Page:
As a film, I thought Ratatouille was refreshingly intelligent. The writers didnt pander to the audience or undermine our ability to appreciate true wit instead of burping and farting jokes all the way through. Instead, the script helped to take us on a journey along with Remy; to feel like anything is possible, to get caught up in the dreaminess of Paris and to believe that even a Rat deserves a chance.
Were the characters/voice-overs good?
Oddly for animated features of recent years, Ratatouille is not jam-packed with your expected famous voices recruited to pull in the crowds. Instead, the voices are done by experienced and talented, though not as well known actors. This is a real treat as I often find the instantly recognizable voices of bigger names can distract from the film.
Remy, played by comedian Patton Oswalt is a lovable rogue of a rat with a passion and drive we all would like to have. As a lead character he was instantly likeable, even for a rat. I loved the human aspects that Remy was given, like washing his hands and walking on his hind legs.
Auguste Geusteau, the round, jolly and intense ghost of the one-time chef was a thing of genius. He acts as more of a spiritual guide to Remy than a mentoring Chef. He is the stereotypical French Chef, oozing with passion and vibrancy and just a joy to watch.
My favourite of all the characters is the wonderful anti-hero Anton Ego the nasty food critic played brilliantly by Peter OToole. I could quite easily close my eyes and just listen to Peters menacing voice and be able to conjeur up a visual image of the bitter, shriveled up little man that he has created.
The other villain, the vertically challenged Skinner is played well by Ian Holm. A pesky little man with ideas above his station, Skinner has no scruples and is often blind with a total distaste for anything that keeps him from reaching his money-grubbing goal.
Both Linguini, played by Lou Romano and his love interest Collette voiced by Janeane Garotalo were also great however, they perhaps didnt stand out quite as much simply because their characters were not as strong as the others they were quire normal in comparison and people dont go to the cinema for just normal!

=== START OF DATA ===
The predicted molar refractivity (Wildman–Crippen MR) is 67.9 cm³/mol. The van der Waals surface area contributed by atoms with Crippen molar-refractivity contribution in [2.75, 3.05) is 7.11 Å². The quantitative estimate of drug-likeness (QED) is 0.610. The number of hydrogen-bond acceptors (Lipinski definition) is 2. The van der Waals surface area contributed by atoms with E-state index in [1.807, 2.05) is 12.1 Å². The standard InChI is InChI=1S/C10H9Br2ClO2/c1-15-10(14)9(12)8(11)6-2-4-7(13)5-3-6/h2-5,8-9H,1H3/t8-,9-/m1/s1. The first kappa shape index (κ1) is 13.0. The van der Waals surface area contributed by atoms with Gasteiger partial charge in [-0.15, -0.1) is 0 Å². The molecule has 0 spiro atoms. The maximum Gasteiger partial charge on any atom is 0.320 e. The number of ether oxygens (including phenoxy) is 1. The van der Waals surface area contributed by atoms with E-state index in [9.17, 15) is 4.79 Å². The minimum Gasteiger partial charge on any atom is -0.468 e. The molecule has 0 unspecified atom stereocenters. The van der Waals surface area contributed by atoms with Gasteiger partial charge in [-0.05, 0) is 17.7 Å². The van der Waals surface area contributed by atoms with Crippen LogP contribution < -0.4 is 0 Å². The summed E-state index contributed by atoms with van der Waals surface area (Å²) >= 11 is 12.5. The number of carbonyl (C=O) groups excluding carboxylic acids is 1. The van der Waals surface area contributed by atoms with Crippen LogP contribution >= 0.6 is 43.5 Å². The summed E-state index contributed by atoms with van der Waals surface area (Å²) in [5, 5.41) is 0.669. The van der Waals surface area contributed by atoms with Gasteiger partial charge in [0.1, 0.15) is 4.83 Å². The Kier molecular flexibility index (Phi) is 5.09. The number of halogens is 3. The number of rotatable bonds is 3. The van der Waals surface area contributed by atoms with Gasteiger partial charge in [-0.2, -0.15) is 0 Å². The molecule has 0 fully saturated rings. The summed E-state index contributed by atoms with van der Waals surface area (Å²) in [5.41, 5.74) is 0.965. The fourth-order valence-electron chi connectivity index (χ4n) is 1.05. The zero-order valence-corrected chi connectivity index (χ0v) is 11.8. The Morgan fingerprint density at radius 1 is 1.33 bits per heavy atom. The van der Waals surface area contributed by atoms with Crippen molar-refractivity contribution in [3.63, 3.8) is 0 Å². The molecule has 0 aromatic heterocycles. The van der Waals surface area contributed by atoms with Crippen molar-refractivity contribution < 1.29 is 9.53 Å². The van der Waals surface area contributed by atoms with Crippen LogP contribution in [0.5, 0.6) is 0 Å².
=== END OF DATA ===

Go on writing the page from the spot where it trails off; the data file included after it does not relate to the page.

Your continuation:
Was the Cinematography up to scratch?
Pixar took great care to give this film an ambiance. There was n almost instant feel of being a part of the Paris nights. The set, much like Paris was almost ageless. At times this modern day film appeared to slip back into the 40s or 50s adding a magical edge to it reminiscent of one of the old black and white films.
Much more emphasis was put on achieving a sentiment conducive to fine dining in Paris than it was on special effects. As a result we were given a film which is much more reachable and easier to identify with.
I was particularly taken by the details, particularly how every time Anton Ego entered a room, the lights dimmed around him casting angry shadows across an already terrifying face as if his very presence may suck the life right out of you.
Some of the choreography of the scenes, was like watching a ballet truly breath-taking. My favourite scene of the entire film was when Remy and Anton first discover a way of working together and they practice into the night. What ensures is a perfectly choreographed marionette style dance which just happens to result in dinner. It was brilliantly funny and fantastically timed.
The necessity of strong choreography is highlighted by the fact that for much of the film, the witty Remy doesnt speak at all. To make his character and partnership with Linguini shine without verbal communication is quite a feat and they pull it off well.
What about the music?
I imagine, musical director Michael Giacchino must have had a field day with this soundtrack. With Ratatouille, he had an opportunity to inject some humour and spice into the music, something I doubt he had much freedom to do creating the music for TV hits Lost and Alias.
All the music is quite dramatic to match the mood of some of the characters in the film and much of it is very tongue in cheek. Take for example the over the top cheesy French National Anthem with which the film opens.
The musical score almost tells a story on its own concluding in the most awe-inspiring crescendo of instrumental splendor at the end.
My final verdict
Ratatouille was a nice breath of fresh air compared to some of the more recent animated films. It was very much its own film and didnt remind me of anything I have already seen. It was funny, endearing and sentimental, and anyone who has seen inside a commercial kitchen knows there is more than enough action to keep the wee ones entertained! Pixar has redeemed following Cars which I found to be an hour and a half of nothing more than merchandising material. This is what kids films should be like Fun, Gentle, Magical and Inspirational. Now go get your tickets!
I bet you didnt know
-Director Brad Bird was the voice of Edna E Mode in The Invisibles
-9 handmade clay Remys were created for the film.
-In an effort to recreate the a perfectly someone dressed in a chefs suit was thrown in a swimming pool to gauage where certain creases and damp patches would appear.